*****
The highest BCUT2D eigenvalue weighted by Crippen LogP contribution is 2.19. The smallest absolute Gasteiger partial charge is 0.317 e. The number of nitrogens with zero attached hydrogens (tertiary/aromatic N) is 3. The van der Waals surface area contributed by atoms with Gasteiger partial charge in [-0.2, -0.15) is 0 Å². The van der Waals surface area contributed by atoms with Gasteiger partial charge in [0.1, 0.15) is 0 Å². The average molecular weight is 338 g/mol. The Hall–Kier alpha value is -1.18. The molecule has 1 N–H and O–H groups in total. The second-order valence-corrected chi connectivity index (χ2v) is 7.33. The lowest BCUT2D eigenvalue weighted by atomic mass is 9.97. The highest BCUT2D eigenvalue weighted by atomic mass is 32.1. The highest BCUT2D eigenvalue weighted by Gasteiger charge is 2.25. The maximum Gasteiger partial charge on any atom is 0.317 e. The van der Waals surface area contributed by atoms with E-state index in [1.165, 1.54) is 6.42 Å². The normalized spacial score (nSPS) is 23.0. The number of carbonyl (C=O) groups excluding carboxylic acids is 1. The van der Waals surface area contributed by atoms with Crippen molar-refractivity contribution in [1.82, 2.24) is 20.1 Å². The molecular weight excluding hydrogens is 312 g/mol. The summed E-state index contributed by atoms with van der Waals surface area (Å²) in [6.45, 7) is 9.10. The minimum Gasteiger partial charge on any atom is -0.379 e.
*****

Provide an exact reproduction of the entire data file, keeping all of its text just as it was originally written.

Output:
The highest BCUT2D eigenvalue weighted by Crippen LogP contribution is 2.19. The smallest absolute Gasteiger partial charge is 0.317 e. The number of nitrogens with zero attached hydrogens (tertiary/aromatic N) is 3. The van der Waals surface area contributed by atoms with Gasteiger partial charge in [-0.2, -0.15) is 0 Å². The van der Waals surface area contributed by atoms with Gasteiger partial charge in [0.1, 0.15) is 0 Å². The average molecular weight is 338 g/mol. The Hall–Kier alpha value is -1.18. The molecule has 1 N–H and O–H groups in total. The second-order valence-corrected chi connectivity index (χ2v) is 7.33. The lowest BCUT2D eigenvalue weighted by atomic mass is 9.97. The highest BCUT2D eigenvalue weighted by atomic mass is 32.1. The highest BCUT2D eigenvalue weighted by Gasteiger charge is 2.25. The maximum Gasteiger partial charge on any atom is 0.317 e. The van der Waals surface area contributed by atoms with E-state index in [1.165, 1.54) is 6.42 Å². The normalized spacial score (nSPS) is 23.0. The number of carbonyl (C=O) groups excluding carboxylic acids is 1. The van der Waals surface area contributed by atoms with Crippen molar-refractivity contribution in [1.82, 2.24) is 20.1 Å². The molecular weight excluding hydrogens is 312 g/mol. The summed E-state index contributed by atoms with van der Waals surface area (Å²) in [6.45, 7) is 9.10. The minimum Gasteiger partial charge on any atom is -0.379 e.